A therapy session is the period of time when a person is actively engaged in therapy. Therapy sessions can be for any type of treatment including certain intravenous drug therapies, hydrotherapy, mental therapy or counseling, or physical therapy. The type of therapy may determine the length of the session and type of need can determine how many sessions in total people will undergo.
Many therapy sessions last for about an hour. This is true of a number of physical therapy treatments and of things like counseling. Most people will want to know exactly how long each session takes, since the majority of people have busy lives and must figure out how to arrange their schedules. Usually schedule concerns give way to what the person or clinic conducting the session is able to do. Since they must schedule multiple people, it isn’t always possible to find a perfect fit, and health concerns may be too vital to walk away from an offered time.
Another thing that may vary with different forms of treatment is the interval between therapy sessions. Sometimes this is left up to the person. For instance, people might choose to see counselors every other week. Other times, the therapy must occur at regular and specific intervals. Chemotherapy and physical therapy are examples of this.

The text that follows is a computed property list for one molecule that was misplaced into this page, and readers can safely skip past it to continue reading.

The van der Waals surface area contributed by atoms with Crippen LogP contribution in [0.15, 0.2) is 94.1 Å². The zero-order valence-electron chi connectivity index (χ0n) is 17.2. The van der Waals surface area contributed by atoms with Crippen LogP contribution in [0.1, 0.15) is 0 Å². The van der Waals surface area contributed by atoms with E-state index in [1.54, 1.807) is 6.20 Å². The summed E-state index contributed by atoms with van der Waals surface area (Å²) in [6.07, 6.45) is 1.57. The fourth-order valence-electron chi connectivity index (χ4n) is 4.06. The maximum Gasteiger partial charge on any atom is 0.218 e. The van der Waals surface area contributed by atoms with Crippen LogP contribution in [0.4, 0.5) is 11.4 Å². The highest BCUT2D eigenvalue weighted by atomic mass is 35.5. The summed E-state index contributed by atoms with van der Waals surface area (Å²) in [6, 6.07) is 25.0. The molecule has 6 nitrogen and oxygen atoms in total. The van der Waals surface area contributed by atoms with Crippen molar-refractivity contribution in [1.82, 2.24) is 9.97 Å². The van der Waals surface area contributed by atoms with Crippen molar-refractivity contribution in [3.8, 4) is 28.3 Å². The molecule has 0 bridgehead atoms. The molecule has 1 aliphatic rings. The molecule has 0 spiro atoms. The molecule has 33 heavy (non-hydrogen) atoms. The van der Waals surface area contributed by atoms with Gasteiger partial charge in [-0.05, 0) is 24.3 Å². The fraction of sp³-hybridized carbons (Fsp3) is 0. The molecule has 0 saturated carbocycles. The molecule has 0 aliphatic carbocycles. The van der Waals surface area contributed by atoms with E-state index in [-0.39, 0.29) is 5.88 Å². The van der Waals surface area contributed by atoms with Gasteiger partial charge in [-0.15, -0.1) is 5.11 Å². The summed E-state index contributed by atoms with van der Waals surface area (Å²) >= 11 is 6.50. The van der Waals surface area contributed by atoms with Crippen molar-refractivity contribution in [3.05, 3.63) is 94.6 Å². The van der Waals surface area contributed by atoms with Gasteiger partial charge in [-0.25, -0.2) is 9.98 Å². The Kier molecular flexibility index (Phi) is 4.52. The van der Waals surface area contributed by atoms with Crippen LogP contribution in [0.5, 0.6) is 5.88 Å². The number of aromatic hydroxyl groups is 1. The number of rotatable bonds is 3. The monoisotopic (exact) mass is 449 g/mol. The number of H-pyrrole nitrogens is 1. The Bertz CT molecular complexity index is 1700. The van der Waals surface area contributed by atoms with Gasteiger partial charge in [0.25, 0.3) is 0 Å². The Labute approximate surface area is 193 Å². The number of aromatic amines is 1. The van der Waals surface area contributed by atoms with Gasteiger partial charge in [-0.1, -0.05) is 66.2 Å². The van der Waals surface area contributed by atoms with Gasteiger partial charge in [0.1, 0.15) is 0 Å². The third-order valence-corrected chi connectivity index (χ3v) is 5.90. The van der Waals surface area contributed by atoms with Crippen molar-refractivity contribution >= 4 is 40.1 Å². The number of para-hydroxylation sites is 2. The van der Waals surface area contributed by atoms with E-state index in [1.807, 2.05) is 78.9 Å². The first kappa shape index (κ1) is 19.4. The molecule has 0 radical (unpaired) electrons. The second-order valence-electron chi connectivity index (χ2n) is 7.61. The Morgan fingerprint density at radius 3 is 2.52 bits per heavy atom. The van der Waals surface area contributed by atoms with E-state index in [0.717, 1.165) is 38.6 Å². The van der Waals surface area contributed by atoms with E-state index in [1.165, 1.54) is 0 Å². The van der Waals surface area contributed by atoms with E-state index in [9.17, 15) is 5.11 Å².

How long therapy sessions are needed is another variable. Some people pursue counseling for years, especially psychoanalysis, and might attend several sessions a week. Other things like chemo may be for a specific amount of time and then discontinued. Alternately, the total number of sessions might be based on progress of the treatment.
One of the reasons people may be concerned about therapy sessions is because insurance companies and government insurance may limit the amount of sessions a person can have. This is true for things like mental health counseling, particularly when the underlying cause is not biologically based. New changes in the rules in the US now demand that insurance companies offer parity coverage for biologically based mental conditions, and session amount can’t be limited.
However, even when coverage is extended, payment for sessions is often treated much like seeing a doctor. People may have to make a copayment or pay coinsurance each time they get a session. These costs may quickly add up. Sometimes when costs are prohibitive it is possible to talk to the person or clinic conducting the session to ask for reduced copayment or coinsurance fee. Not all are open to this.